I think the classroom should be fun and exciting and since I love telling stories, much of our time is spent doing just that, as well as discussing important events, individuals and long-term historical processes.
We also read original sources and view contemporary images, learning how history is always a matter of interpretation.
We learn to think critically about what historians have written about the past and how their ideas are shaped by their own interests and biases.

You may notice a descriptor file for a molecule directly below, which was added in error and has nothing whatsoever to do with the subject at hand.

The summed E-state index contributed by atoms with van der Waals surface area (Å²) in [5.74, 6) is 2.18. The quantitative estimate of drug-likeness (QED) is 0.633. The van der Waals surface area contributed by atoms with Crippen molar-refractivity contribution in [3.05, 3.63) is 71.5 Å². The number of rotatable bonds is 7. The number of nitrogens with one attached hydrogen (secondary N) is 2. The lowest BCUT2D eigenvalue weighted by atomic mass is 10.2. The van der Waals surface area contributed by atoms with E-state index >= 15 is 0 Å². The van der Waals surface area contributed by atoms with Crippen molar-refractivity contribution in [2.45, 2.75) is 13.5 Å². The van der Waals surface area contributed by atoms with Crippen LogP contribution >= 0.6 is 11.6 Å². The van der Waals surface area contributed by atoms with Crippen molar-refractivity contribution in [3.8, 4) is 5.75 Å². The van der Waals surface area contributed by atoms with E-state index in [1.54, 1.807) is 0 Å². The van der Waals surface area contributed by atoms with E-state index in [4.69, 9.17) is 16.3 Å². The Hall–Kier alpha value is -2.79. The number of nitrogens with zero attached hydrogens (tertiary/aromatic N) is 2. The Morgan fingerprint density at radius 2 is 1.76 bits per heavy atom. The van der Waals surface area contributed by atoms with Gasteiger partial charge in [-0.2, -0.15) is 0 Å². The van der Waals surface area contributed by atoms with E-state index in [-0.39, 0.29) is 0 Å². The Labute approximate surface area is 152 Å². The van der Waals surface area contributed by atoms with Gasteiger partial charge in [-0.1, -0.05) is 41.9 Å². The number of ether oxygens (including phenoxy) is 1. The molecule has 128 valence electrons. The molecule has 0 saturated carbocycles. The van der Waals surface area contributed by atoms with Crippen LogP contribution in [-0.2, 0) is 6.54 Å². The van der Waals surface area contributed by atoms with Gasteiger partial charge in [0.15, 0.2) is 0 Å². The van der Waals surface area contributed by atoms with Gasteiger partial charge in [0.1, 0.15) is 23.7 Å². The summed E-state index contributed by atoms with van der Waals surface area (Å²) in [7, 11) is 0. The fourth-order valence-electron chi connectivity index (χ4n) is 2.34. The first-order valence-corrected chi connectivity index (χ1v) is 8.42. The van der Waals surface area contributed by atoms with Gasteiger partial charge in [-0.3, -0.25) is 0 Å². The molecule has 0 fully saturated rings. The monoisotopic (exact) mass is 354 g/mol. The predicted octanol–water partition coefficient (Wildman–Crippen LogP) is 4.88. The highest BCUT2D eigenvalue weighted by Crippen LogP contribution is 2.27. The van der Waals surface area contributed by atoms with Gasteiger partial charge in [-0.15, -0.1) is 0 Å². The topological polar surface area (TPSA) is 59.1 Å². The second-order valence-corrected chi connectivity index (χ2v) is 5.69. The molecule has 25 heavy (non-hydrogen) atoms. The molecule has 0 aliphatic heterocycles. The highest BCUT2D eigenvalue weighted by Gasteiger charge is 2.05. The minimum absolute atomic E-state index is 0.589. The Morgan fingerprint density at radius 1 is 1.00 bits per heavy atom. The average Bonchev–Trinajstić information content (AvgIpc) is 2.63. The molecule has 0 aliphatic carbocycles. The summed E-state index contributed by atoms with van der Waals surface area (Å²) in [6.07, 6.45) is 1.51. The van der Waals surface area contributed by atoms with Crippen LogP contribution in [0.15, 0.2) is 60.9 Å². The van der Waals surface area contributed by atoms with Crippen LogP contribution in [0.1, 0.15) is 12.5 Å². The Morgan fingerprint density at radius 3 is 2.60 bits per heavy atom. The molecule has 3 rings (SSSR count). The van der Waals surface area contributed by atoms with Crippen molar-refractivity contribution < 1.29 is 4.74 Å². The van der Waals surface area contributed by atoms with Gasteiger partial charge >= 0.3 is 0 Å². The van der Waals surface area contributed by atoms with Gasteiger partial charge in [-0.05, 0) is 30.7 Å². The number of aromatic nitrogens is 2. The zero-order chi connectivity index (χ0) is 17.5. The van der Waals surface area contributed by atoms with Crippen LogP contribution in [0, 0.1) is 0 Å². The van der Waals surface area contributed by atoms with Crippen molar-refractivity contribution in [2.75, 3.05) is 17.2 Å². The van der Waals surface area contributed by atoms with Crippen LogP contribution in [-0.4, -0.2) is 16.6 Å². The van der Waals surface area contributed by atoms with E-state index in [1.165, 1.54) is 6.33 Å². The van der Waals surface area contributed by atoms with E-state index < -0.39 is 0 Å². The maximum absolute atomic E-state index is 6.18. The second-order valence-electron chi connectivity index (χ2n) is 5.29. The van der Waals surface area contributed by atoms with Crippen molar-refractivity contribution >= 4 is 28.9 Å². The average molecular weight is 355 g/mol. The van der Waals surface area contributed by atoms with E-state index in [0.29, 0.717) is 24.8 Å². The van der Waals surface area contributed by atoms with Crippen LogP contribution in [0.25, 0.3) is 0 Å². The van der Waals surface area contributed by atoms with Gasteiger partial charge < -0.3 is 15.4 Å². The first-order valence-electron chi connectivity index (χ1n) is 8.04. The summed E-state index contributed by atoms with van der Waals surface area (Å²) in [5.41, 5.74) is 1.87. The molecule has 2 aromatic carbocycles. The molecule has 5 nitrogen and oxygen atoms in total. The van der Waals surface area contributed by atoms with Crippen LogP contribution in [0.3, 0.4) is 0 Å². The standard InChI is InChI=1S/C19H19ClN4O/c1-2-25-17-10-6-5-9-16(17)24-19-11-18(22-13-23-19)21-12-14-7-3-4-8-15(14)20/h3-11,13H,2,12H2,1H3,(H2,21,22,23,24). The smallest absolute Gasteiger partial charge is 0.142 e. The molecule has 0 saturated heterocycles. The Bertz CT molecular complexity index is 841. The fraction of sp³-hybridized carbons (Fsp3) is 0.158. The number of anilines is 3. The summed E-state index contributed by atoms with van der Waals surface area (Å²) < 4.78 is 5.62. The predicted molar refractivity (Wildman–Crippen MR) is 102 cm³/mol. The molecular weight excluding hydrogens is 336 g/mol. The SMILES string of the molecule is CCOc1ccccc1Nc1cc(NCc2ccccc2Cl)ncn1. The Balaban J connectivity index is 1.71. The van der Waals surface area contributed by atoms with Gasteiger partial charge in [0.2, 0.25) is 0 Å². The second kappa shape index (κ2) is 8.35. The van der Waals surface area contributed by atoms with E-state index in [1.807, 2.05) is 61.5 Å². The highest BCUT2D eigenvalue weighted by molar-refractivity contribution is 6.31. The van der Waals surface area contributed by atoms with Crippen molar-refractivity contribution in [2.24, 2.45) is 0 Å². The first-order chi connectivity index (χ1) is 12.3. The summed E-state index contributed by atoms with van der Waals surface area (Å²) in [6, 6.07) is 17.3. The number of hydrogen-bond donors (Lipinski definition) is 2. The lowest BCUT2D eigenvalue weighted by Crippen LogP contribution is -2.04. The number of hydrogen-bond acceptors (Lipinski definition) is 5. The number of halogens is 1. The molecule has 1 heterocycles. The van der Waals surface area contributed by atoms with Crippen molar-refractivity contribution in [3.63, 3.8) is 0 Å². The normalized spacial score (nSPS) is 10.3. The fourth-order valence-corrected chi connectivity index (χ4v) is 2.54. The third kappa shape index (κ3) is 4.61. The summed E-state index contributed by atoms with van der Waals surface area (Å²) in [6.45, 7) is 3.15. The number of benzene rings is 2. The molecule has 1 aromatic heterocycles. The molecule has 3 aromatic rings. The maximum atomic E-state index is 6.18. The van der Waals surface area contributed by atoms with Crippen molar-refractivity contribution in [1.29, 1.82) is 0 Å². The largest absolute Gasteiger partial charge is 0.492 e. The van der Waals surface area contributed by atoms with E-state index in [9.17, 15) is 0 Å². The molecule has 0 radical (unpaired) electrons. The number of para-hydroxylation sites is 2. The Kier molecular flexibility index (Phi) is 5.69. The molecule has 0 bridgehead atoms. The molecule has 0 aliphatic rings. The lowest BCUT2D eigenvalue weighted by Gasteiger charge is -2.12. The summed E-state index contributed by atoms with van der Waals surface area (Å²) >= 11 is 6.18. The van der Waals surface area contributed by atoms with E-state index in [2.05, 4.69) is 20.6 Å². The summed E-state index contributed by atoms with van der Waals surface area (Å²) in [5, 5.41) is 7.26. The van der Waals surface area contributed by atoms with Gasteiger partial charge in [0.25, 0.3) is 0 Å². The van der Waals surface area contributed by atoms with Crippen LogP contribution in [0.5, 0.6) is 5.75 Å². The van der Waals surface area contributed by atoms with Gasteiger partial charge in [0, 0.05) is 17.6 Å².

The same body of evidence can be used to defend very diverse positions and rarely are there plain and straight-forward facts to be memorized.
By getting our hands dirty with primary documents, we learn how to write history well, how to support an argument, and ultimately how to tell a good story.
I also think that the skills one learns in my classes make students better researchers, thinkers and writers in whatever professions they decide to pursue.
Please visit these pages for additional information:
- Special Interests
- Curriculum Vitae
- Books by Ken Albala
- Ken Albala's Food Rant blog
Ken Albala, Professor of History
Wendell Phillips Center, Rm. 240
209.946.2922 — Email